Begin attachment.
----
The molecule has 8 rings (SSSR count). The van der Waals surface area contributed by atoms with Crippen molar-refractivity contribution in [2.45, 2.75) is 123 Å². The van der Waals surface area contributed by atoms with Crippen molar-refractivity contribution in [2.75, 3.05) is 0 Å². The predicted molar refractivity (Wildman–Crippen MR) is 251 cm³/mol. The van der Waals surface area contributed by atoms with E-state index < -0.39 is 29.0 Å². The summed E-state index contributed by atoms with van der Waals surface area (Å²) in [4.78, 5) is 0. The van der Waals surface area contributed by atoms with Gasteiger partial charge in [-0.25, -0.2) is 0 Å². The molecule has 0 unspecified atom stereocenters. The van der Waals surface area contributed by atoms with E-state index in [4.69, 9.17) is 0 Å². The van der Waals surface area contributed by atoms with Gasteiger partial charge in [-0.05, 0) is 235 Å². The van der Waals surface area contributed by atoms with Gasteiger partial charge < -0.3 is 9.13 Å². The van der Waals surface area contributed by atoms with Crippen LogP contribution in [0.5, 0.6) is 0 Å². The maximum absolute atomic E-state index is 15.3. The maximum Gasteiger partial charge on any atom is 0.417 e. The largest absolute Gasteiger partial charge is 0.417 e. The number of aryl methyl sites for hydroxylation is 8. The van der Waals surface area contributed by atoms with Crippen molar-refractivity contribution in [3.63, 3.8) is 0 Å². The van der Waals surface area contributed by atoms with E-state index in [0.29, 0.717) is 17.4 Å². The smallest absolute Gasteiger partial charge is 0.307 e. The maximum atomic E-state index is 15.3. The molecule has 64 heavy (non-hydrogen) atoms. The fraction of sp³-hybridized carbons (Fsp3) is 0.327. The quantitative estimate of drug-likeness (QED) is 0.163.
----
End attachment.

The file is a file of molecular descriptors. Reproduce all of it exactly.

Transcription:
The molecule has 8 rings (SSSR count). The van der Waals surface area contributed by atoms with Crippen molar-refractivity contribution in [2.45, 2.75) is 123 Å². The van der Waals surface area contributed by atoms with Crippen molar-refractivity contribution in [2.75, 3.05) is 0 Å². The predicted molar refractivity (Wildman–Crippen MR) is 251 cm³/mol. The van der Waals surface area contributed by atoms with E-state index < -0.39 is 29.0 Å². The summed E-state index contributed by atoms with van der Waals surface area (Å²) in [4.78, 5) is 0. The van der Waals surface area contributed by atoms with Gasteiger partial charge in [-0.25, -0.2) is 0 Å². The molecule has 0 unspecified atom stereocenters. The van der Waals surface area contributed by atoms with E-state index in [4.69, 9.17) is 0 Å². The van der Waals surface area contributed by atoms with Gasteiger partial charge in [-0.05, 0) is 235 Å². The van der Waals surface area contributed by atoms with Gasteiger partial charge < -0.3 is 9.13 Å². The van der Waals surface area contributed by atoms with Crippen LogP contribution in [0.5, 0.6) is 0 Å². The maximum absolute atomic E-state index is 15.3. The maximum Gasteiger partial charge on any atom is 0.417 e. The largest absolute Gasteiger partial charge is 0.417 e. The number of aryl methyl sites for hydroxylation is 8. The van der Waals surface area contributed by atoms with Crippen molar-refractivity contribution in [3.63, 3.8) is 0 Å². The van der Waals surface area contributed by atoms with E-state index in [0.29, 0.717) is 17.4 Å². The smallest absolute Gasteiger partial charge is 0.307 e. The maximum atomic E-state index is 15.3. The molecule has 64 heavy (non-hydrogen) atoms. The fraction of sp³-hybridized carbons (Fsp3) is 0.327. The quantitative estimate of drug-likeness (QED) is 0.163.